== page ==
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Roanoke Welcomes Holidays

For more than three decades, it’s been as much of a harbinger of the upcoming holiday season in these parts as the extra supplies of turkey and stuffing in local stores are for Thanksgiving.  The Grandin Village Holiday Christmas Parade, sponsored by the Grandin Village Business Association, brings several thousand people (perhaps, no one knows) from the Grandin Court and Raleigh Court neighborhoods out into the streets, while thousands more line the sidewalks to cheer them on.

There were the usual marching bands and local dignitaries – but there were also countless young children being pulled in wagons and strollers by their parents – with many dressing up as reindeer or one of Santa’s elves. On a fairly warm morning last Saturday the Kazim Temple clowns kicked things off, with “O Come All Ye Faithful” blaring in a recorded loop from one of the crazy vehicles they drive.

The Patrick Henry High School Air Force Jr. ROTC drill unit lent some pomp and polish to the event. The PH band and the Woodrow Wilson Middle School supplied much of the festive holiday music.

There were Cub Scout packs, Girls and Boy Scout troops and dogs for adoption from the Star City Greyhound Rescue organization in Salem. Roanoke Natural Foods Co-op, the KIVA outdoor kids group, Vikings of the Valley, Virginia Heights Elementary School, Roanoke Children’s Theatre and the Star City Pizzazz baton twirling troupe also took part.

There were also the more commercial floats and marchers, since the Grandin Village Holiday Christmas Parade also gives local merchants a chance to do a little free advertising as they get in the holiday spirit. Chef Josh Smith from Local Roots restaurant hauled a wheelbarrow full of fresh produce; others held up letters that spelled out Pops, the name of an ice cream shop on Memorial Avenue. There were even folks dressed liked pizza slices and hot dogs, representing the 7-11 on Grandin Road.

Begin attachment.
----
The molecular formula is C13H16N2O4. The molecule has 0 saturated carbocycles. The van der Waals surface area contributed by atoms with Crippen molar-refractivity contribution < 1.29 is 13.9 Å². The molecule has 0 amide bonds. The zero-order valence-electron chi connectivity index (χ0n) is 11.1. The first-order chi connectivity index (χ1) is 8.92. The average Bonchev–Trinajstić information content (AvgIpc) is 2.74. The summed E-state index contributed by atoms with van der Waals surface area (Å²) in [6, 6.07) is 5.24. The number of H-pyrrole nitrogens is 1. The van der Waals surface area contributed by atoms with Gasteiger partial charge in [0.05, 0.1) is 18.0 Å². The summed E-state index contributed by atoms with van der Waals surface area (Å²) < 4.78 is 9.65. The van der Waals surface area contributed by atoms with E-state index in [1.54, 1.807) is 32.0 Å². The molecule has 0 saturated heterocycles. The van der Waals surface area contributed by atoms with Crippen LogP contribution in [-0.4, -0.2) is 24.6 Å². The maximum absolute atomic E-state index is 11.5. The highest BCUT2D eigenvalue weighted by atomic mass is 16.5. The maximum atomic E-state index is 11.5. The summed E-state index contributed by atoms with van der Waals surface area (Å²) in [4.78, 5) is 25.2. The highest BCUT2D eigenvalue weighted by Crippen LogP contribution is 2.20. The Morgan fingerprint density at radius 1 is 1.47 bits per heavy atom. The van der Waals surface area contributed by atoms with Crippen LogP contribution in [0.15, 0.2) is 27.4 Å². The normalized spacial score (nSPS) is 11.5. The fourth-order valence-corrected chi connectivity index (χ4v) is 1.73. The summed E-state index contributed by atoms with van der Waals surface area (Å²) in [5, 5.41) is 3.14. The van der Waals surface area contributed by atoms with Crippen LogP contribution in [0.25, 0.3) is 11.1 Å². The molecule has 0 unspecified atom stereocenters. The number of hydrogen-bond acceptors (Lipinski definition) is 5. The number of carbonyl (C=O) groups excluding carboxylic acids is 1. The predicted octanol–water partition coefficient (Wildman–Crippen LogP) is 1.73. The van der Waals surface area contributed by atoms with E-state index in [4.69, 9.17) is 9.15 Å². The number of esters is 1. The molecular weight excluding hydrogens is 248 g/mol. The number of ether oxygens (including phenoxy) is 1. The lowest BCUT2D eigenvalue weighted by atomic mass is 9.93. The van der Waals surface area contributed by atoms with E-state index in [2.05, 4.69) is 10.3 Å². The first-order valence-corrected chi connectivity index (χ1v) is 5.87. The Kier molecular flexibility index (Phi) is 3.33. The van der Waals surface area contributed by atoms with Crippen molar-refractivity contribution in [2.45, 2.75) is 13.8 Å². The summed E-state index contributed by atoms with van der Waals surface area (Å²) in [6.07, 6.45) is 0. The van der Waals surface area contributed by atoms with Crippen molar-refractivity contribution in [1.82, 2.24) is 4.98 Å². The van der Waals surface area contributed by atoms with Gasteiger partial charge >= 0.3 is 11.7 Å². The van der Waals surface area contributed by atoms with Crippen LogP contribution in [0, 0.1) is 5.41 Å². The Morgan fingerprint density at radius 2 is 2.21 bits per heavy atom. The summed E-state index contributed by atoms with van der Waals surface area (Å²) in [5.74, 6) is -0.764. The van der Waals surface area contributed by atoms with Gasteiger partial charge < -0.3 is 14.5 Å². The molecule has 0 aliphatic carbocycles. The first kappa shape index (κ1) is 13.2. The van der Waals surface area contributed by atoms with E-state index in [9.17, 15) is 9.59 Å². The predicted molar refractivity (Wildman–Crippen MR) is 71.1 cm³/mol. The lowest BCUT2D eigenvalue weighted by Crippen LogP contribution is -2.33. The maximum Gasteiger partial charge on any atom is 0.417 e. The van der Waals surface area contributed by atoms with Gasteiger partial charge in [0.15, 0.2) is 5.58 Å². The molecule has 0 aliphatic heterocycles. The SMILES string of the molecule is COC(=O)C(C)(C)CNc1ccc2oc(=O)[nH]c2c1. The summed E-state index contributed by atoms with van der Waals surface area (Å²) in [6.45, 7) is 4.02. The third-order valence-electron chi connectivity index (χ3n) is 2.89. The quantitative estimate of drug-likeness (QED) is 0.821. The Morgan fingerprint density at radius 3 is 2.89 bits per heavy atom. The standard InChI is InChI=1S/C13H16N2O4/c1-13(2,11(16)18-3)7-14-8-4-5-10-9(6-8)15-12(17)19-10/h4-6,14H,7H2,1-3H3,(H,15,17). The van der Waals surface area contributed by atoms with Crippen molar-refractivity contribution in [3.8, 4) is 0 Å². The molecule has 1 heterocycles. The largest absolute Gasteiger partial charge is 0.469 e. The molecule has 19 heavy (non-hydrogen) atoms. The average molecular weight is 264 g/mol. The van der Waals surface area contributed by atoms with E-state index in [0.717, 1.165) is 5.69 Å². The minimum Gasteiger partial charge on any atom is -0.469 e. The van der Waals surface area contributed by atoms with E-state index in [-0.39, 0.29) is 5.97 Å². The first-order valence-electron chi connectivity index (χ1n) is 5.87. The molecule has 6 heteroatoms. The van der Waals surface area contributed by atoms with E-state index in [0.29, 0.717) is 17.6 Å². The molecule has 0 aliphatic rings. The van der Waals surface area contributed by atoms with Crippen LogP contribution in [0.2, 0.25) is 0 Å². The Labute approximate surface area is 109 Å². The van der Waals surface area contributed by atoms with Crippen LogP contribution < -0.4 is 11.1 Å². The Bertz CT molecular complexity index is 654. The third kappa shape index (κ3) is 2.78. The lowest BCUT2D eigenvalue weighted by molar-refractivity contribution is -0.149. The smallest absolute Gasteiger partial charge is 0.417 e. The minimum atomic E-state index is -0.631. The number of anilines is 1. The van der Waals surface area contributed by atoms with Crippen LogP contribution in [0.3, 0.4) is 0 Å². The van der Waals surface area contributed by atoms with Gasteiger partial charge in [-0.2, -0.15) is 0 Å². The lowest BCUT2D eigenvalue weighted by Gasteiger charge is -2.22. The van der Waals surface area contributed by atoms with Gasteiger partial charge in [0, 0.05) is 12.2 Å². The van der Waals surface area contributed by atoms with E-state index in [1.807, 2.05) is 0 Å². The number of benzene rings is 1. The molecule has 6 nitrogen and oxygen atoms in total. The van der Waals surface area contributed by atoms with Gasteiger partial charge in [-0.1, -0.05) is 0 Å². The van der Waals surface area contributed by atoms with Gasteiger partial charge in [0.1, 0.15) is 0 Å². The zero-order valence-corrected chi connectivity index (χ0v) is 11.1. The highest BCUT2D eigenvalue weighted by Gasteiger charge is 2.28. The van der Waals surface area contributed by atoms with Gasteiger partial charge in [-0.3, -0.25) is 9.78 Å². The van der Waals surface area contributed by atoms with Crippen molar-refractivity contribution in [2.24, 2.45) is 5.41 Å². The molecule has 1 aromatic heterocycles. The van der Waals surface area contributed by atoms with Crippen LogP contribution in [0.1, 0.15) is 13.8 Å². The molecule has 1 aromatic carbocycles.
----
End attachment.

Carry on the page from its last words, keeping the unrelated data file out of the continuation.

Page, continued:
The Urban Gypsy gallery folks teamed with art students from Katherine Devine’s classes (she shares the same building on Grandin Road) to create a float for the children’s parade. “The whole experience was delightful, from scavenging cardboard from the [Roanoke Natural Foods] Co-op recycling bin, to adding last minute final touches with my students,” said Devine, one of the better known artists in Roanoke and a fairly new resident of Grandin Village.

The float was dubbed “A Cardboard Horse of a Different Color,” by Devine, who credited art students Billie Byrd and Chloe Gardner for their help. “It was really fun seeing so many familiar faces both in the parade – and along the sidewalks,” added Devine.

Roanoke City Mayor David Bowers, City Council members Bill Bestpitch, David Trinkle and Sherman Lea also marched in the parade. City Manager Chris Morrill was a participant as well, sporting a mustache he is growing for a charity event during “No Shave November.” (His wife can’t wait for him to shave it off, Morrill reported.)

As is tradition, the marching band from nearby Patrick Henry High School brought up the rear of the parade – right before Santa Claus made his annual appearance, waving to the crowd from high atop a Roanoke City Fire & Rescue hook and ladder unit. Afterwards many parade goers spilled into the CUPS coffee house and other businesses along Grandin Ave. “The whole experience left me really grateful to be newly located in such a warm and supportive community,” said Devine.

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